Introduction of Fiber Splice Tray

Fiber splice tray is designed to provide a place to store the fiber cables and splices and prevent them from becoming damaged or being misplaced. It is also called as splice enclosure or splice organizer. This device does not contain any technical functions, and the design is simple. Also, it has a very low price for people to afford. However, the importance of fiber splice tray for protecting fibers is significant. And the skills needed for using fiber splice tray is not as simple as you think.

Function of Fiber Splice Tray

With such a simple structure, you may wonder how the fiber splice tray actually works. Here is the brief introduction of its working function: The incoming cable is brought into the splicing center where the outside jacket of the cable is stripped away. The fibers are then looped completely around the tray and into a splice holder. Different holders are available for different types of splices. The fibers are then spliced onto the outgoing cable if it is an intermediate point or on to pigtails if it is a termination point. These are also looped completely around the tray and then fed out of the tray.

Installation Procedures

The installation procedures can be divided into five steps:

Step one, route fibers into splice tray using spiral transportation or fiber furcation tubes and secure with cable ties.


Step two, splice fibers per local practice.


Step three, place spliced fibers into the sleeve holders arranged by color code.


Step four, carefully coil the outgoing fiber slack into the tray (coil 1).


Step five, carefully coil incoming fiber slack into the tray (coil 2).



Fiber splice trays are usually placed in the middle of a route where cables are required to be joined or at the termination and patch panel points at the end of the cable runs. Also, splices can be placed in a splice tray which is then placed inside a splice closure for OSP (outside plant) installations or a patch panel box for premises applications. As for indoor application, fiber splice trays are often integrated into patch panels to provide for connections to the fibers.


As a protection for fiber splices, fiber splice tray is no doubt the most cost-effective device. This simple design solves a lot of problems during fiber cables installation. Fiberstore provides different shaped splice trays with different fiber capacities in a competitive price. If you are interested, FS.COM is a good place to go.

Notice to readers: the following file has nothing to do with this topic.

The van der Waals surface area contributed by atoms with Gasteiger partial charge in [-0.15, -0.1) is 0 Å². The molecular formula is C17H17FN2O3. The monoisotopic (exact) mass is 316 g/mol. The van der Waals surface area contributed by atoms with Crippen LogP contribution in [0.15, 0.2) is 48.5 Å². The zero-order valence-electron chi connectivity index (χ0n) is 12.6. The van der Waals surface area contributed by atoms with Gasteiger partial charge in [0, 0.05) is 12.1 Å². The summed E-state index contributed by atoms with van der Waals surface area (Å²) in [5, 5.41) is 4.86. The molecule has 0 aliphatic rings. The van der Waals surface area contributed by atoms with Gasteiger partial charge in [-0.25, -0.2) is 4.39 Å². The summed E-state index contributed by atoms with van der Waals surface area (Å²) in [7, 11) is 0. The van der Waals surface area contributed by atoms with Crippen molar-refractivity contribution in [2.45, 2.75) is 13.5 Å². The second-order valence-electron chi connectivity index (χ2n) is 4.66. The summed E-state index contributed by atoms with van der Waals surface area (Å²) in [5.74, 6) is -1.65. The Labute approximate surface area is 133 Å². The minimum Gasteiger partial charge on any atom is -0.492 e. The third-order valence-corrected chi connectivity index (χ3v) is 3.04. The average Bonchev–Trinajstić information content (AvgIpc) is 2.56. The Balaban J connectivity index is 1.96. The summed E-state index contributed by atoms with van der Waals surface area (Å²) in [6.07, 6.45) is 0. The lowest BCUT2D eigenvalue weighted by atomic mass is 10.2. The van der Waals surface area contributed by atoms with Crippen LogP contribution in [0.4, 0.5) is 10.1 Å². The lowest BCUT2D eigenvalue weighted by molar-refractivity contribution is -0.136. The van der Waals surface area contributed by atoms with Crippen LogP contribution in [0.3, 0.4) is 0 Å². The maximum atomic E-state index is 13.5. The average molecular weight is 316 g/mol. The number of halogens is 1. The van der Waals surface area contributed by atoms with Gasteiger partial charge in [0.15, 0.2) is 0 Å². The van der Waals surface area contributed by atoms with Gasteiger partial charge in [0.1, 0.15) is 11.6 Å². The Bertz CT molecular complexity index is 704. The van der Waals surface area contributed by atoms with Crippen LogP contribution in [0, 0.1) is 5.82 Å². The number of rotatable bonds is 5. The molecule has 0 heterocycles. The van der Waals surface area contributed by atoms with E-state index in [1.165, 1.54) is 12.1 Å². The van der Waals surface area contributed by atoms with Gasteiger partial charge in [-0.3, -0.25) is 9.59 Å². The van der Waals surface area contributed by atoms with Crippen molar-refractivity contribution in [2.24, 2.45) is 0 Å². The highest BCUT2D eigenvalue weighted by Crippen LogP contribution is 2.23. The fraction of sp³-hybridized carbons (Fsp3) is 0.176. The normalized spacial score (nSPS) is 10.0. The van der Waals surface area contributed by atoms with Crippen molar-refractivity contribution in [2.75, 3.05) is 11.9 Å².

How to Terminate Fiber Optic Cables?

Since the late 1970s, various connectors and termination methods have been brought to market. Now in the common case, cables are terminated in two ways: use connectors to make two fibers jointed or to connect the fiber to other network gears; use splices to make a permanent joint between two fibers. And for the former method, you may have little confusions to deal with it. So today this paper will teach you how to terminate by taking an example of fiber optic cable using epoxy.

First and foremost, use a proper fiber stripper to carefully slide the jacket off of the fiber to a bare fiber. When you are doing this, be careful that try to avoid breaking the fragile glass fiber. After that, mix the epoxy resin and hardener together and load it into a syringe (If you use the pre-loaded epoxy syringes that are premixed and kept frozen until use, then you don’t do that). And next you must inject the epoxy from the syringe directly into the connector ferrule.

Fiber Stripping Tool

Once you have well prepared the epoxy for your connector, you can insert the fiber cable gently into the terminus inside the connector wall and make the bare fiber core stick out about a half an inch from the front of the ferrule. In the case that your cable is jacketed, you may need a crimping tool, such as Sunkit Modular Crimping Tool, to secure the connector to the jacket and strength the cables. Usually two crimp tools would be perfect to this operation.

Next, you can just wait the epoxy to cure. During this process, in order to make sure the end of the fiber is not damaged while curing, you should place the connected end in a curing holder. And when this is done, just place the cable and curing holder into a curing oven. But you may worry about “wicking” while curing with a conventional oven. All you have to do to avoid that is to make the end face down, which can ensure the epoxy does not come out of the back side of the connector and compromise the strength member of the cable. Remember: your epoxy curing must in accurate times and temperatures.

After the epoxy cured sufficiently, fiber cleaver tools will be in use to cleave the excess protruding fiber core so that it could make the fiber close as much as possible to the ferrule tip in case of fiber twisting. Once cleaved, you have to dispose of the fiber clipping. There is a point you should think highly of that you must use a regular piece of tape to retain your fiber debris, or they will easily end up in your skin or even in your eyes or respiratory system.

High Precision Fiber Optic Cleaver

When you finished the fiber cleaved work, you could need fiber polishing tool to remove the excess epoxy from the ferrule tip and buff out any imperfections on the surface of the fiber. A smooth fiber surface can help to reduce the loss of the light. Last, if you have done all the above work, you may move on to the cleaning of the ferrule and fiber tip. After that, the whole termination procedure is done.

If you want to terminate your fiber optic cables by hands, you can follow the above steps. But before you get down to it, you must prepare the tools first that I have mentioned in this paper. All these tools can be found in Fiberstore with good quality and low price. In addition, Fiberstore also can provide the termination tool kits that may be helpful to you. For more details, you could visit

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